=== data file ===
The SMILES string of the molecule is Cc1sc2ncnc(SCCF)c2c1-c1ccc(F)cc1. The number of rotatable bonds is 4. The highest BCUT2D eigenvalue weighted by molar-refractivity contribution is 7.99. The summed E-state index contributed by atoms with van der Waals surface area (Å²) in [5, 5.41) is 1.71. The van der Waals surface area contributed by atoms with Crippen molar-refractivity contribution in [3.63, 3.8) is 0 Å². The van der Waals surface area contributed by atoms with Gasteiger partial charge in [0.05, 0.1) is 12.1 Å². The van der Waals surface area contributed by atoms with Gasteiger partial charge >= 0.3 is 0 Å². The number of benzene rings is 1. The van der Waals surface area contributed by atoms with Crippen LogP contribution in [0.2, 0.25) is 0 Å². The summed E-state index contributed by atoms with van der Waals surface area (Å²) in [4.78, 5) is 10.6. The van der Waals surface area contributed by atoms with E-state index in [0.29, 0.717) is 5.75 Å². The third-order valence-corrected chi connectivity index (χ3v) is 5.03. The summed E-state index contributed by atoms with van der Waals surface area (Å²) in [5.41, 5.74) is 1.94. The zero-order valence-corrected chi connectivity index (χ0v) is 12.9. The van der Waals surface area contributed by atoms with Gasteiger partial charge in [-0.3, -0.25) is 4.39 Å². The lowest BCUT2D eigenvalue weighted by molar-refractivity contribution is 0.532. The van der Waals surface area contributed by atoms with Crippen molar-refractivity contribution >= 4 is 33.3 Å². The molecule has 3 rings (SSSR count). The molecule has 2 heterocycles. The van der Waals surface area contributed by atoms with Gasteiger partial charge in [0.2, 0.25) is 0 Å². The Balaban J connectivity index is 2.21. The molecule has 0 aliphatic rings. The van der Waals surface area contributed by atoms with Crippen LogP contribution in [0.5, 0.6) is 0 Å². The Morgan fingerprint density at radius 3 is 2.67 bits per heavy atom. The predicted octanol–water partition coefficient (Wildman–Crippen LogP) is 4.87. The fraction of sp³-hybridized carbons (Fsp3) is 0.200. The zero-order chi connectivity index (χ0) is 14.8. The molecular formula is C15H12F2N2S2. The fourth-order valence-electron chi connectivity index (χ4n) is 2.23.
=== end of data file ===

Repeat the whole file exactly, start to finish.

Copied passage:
The SMILES string of the molecule is Cc1sc2ncnc(SCCF)c2c1-c1ccc(F)cc1. The number of rotatable bonds is 4. The highest BCUT2D eigenvalue weighted by molar-refractivity contribution is 7.99. The summed E-state index contributed by atoms with van der Waals surface area (Å²) in [5, 5.41) is 1.71. The van der Waals surface area contributed by atoms with Crippen molar-refractivity contribution in [3.63, 3.8) is 0 Å². The van der Waals surface area contributed by atoms with Gasteiger partial charge in [0.05, 0.1) is 12.1 Å². The van der Waals surface area contributed by atoms with Gasteiger partial charge >= 0.3 is 0 Å². The number of benzene rings is 1. The van der Waals surface area contributed by atoms with Crippen LogP contribution in [0.2, 0.25) is 0 Å². The summed E-state index contributed by atoms with van der Waals surface area (Å²) in [4.78, 5) is 10.6. The van der Waals surface area contributed by atoms with E-state index in [0.29, 0.717) is 5.75 Å². The third-order valence-corrected chi connectivity index (χ3v) is 5.03. The summed E-state index contributed by atoms with van der Waals surface area (Å²) in [5.41, 5.74) is 1.94. The zero-order valence-corrected chi connectivity index (χ0v) is 12.9. The van der Waals surface area contributed by atoms with Gasteiger partial charge in [-0.3, -0.25) is 4.39 Å². The lowest BCUT2D eigenvalue weighted by molar-refractivity contribution is 0.532. The van der Waals surface area contributed by atoms with Crippen molar-refractivity contribution >= 4 is 33.3 Å². The molecule has 3 rings (SSSR count). The molecule has 2 heterocycles. The van der Waals surface area contributed by atoms with Gasteiger partial charge in [0.2, 0.25) is 0 Å². The Balaban J connectivity index is 2.21. The molecule has 0 aliphatic rings. The van der Waals surface area contributed by atoms with Crippen LogP contribution in [0.5, 0.6) is 0 Å². The Morgan fingerprint density at radius 3 is 2.67 bits per heavy atom. The predicted octanol–water partition coefficient (Wildman–Crippen LogP) is 4.87. The fraction of sp³-hybridized carbons (Fsp3) is 0.200. The zero-order chi connectivity index (χ0) is 14.8. The molecular formula is C15H12F2N2S2. The fourth-order valence-electron chi connectivity index (χ4n) is 2.23.